It took some time for the word "recession" to replace the ubiquitous "these tough financial times", a phrase I hope never to hear again. According to Wikipedia, the word recession accurately describes what has been occurring in the world economy, to wit: "In economics, a recession is a business cycle contraction, a general slowdown in economic activity over a period of time for more than two consecutive quarters". Phrases like "credit crunch" and "these challenging financial times" are almost euphemistic in the way they tiptoe gingerly around our recent economic status.
Though the downturn began in 2008 the experts who help us understand the state of our economy only lately began to use the word "recession" to describe our circumstances. But stating the obvious, giving the elephant in the room (perhaps another over used phrase?) a name, then moving on to consider the world the way we'd like to see it seems like a good idea. Continuing to blame those who unwisely changed the reporting requirements for banks, allowing mortgages for people who could not afford them, is foolish. Financial institutions conveniently mashing up numbers to hide their ill-considered and selfish machinations is just wrong. Call it by name, insist that the entities and individuals responsible own their mistakes and make retribution, change the system so this cannot happen again, then move on in a productive and positive fashion.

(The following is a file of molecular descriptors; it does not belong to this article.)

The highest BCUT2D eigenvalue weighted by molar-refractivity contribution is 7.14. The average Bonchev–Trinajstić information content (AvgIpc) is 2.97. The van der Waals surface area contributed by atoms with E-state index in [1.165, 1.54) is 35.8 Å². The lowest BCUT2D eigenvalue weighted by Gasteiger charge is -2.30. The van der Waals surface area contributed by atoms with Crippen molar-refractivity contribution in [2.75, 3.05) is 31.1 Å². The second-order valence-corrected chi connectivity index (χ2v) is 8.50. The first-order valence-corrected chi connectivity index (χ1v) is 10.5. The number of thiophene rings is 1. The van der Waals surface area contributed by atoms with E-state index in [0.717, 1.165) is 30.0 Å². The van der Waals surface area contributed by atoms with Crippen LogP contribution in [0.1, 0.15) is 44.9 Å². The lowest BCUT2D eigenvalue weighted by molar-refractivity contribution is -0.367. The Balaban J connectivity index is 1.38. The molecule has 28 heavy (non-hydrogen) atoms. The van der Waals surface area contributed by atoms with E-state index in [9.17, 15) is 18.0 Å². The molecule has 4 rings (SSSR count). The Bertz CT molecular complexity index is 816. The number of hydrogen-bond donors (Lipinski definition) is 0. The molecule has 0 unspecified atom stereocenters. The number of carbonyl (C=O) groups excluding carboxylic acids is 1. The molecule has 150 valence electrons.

My ninth-grade English teacher always admonished us to "Tell it like it is". It may sound simplistic, but I think this approach is best in circumstances where there is a challenge to overcome.
The good news according to Recession.org is that bank economists feel the worst of the global recession has passed.